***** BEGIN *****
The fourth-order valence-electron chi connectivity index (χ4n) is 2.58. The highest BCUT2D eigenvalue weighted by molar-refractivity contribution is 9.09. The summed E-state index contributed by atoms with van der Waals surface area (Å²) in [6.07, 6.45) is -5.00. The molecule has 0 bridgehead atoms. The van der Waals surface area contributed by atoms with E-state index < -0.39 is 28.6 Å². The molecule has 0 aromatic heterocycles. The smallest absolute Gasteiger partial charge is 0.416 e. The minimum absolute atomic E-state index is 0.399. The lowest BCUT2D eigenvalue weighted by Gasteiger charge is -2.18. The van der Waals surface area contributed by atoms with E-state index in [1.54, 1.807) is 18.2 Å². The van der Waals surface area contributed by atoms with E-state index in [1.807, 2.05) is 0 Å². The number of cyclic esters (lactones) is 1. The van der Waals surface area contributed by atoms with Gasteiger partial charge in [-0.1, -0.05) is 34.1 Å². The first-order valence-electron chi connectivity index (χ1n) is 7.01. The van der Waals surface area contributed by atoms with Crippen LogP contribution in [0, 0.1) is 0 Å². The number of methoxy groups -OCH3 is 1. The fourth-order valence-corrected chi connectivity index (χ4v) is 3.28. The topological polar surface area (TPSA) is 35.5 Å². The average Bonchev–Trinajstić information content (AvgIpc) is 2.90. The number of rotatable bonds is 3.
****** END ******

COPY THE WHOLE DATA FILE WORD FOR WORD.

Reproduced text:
The fourth-order valence-electron chi connectivity index (χ4n) is 2.58. The highest BCUT2D eigenvalue weighted by molar-refractivity contribution is 9.09. The summed E-state index contributed by atoms with van der Waals surface area (Å²) in [6.07, 6.45) is -5.00. The molecule has 0 bridgehead atoms. The van der Waals surface area contributed by atoms with E-state index < -0.39 is 28.6 Å². The molecule has 0 aromatic heterocycles. The smallest absolute Gasteiger partial charge is 0.416 e. The minimum absolute atomic E-state index is 0.399. The lowest BCUT2D eigenvalue weighted by Gasteiger charge is -2.18. The van der Waals surface area contributed by atoms with E-state index in [1.54, 1.807) is 18.2 Å². The van der Waals surface area contributed by atoms with E-state index in [1.807, 2.05) is 0 Å². The number of cyclic esters (lactones) is 1. The van der Waals surface area contributed by atoms with Gasteiger partial charge in [-0.1, -0.05) is 34.1 Å². The first-order valence-electron chi connectivity index (χ1n) is 7.01. The van der Waals surface area contributed by atoms with Crippen LogP contribution in [0, 0.1) is 0 Å². The number of methoxy groups -OCH3 is 1. The fourth-order valence-corrected chi connectivity index (χ4v) is 3.28. The topological polar surface area (TPSA) is 35.5 Å². The average Bonchev–Trinajstić information content (AvgIpc) is 2.90. The number of rotatable bonds is 3.